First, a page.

I want to make a practical proposal to the Chancellor. It is that he should invite the Trades Union Congress to see him, and that there should be a frank exchange of views about this situation. The T.U.C. has no direct influence over the pay claims of its constituent members, but the T.U.C. has, in a long tradition now, expressed itself on current economic and social questions. There is to be a meeting of the Economic Committee of the General Council of the T.U.C. next Tuesday morning, and that Committee has been empowered to make a statement on behalf of the T.U.C. It is very desirable, in the interests of the trade union movement and of the country, that the T.U.C. should at least understand frankly and fully what are the aims of the Chancellor and what hopes he holds out that the restraint that he is asking for in the measures now proposed will bring beneficial results.

That is the great doubt overhanging the situation today. Will these measures be productive of a slackening of the pressure of home demand? Will they bring about the result which the Chancellor and all of us desire of taking inflation out of the economy. The trade union movement naturally fears in present circumstances that this is the beginning of an attack upon standards of life, and its members naturally react very sharply and quickly and want to take defensive action. It matters not to them whether the money is taken out of the pockets by the Government or whether other influences cause a rise in the cost of living. Their reaction is the same either way, even though the capacity of the employer to concede wages claims may be reduced by action taken by the Government.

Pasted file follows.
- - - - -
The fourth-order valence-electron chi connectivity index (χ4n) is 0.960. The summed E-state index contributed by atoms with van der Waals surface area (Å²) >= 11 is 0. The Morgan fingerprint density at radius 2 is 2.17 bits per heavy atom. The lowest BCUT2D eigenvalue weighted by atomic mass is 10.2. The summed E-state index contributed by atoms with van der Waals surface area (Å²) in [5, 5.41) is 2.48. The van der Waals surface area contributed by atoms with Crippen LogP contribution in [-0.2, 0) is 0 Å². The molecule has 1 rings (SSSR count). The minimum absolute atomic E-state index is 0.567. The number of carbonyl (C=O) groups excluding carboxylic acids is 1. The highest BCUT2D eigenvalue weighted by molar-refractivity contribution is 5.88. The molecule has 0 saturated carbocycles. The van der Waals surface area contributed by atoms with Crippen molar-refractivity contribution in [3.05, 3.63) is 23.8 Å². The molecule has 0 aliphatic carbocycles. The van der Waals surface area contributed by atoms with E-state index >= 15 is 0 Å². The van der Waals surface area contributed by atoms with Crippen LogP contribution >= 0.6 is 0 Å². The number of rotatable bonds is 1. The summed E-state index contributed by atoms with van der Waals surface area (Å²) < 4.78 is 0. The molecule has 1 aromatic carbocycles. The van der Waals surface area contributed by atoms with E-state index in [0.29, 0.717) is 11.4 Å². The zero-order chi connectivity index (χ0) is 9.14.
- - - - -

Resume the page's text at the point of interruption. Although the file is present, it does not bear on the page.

I am very anxious indeed about the maintenance of industrial peace, because there is no doubt, say what we like, that the docks strike, which was not an official but an inter-union dispute, was a very lamentable occurrence and did serious damage to our economic affairs. We do not want that kind of thing to happen in the future. I am one of the few trade unionists in active life today who were present at the declaration of the General Strike at the Memorial Hall, Farringdon Street, in April, 1926. That was a grave turning point in trade union history. If we are to have misunderstandings about Government policy, if there is to be a growing hostility between the trade union movement and the Government, there is no doubt that industrial trouble will follow.

In the interests of the whole country it is desirable that that should be averted if at all possible. I sincerely hope that the Chancellor will regard the trade union movement as a very important factor in the methods that he is adopting in the economic field. I dissent completely from the Chancellor's methods for dealing with this immediate situation, although largely his hands have been tied by the folly of the earlier part of the year. Had he not given tax reliefs in April, he would have been able to use direct taxation as one of the weapons in hand to deal with the present situation. I have no doubt that the political inhibition of eating one's words completely and going back on one's tracks prevented him from adopting such a method. Also it is difficult to impose increased taxation half way through the fiscal year.

It is significant, however, to remember that the tax reliefs which were given to industry in the Budget of this year have not even yet begun to be felt by industry. Industry will get its first relief next January. We therefore have the extraordinary contradiction of the Chancellor levying additional taxation over wide areas of consumer goods at a time when substantial tax reliefs still lie ahead for industry, trade and business.

The only people who have begun to feel the relief of the tax concessions given last spring are those who are paying tax under Pay-As-You-Earn. More tax is still paid on profits and gains under Schedule D than is paid under Pay-As-You-Earn under Schedule E. The major part of the tax reliefs conceded last April have still to come, and that strikes one as making a very strange contradiction in the present circumstances.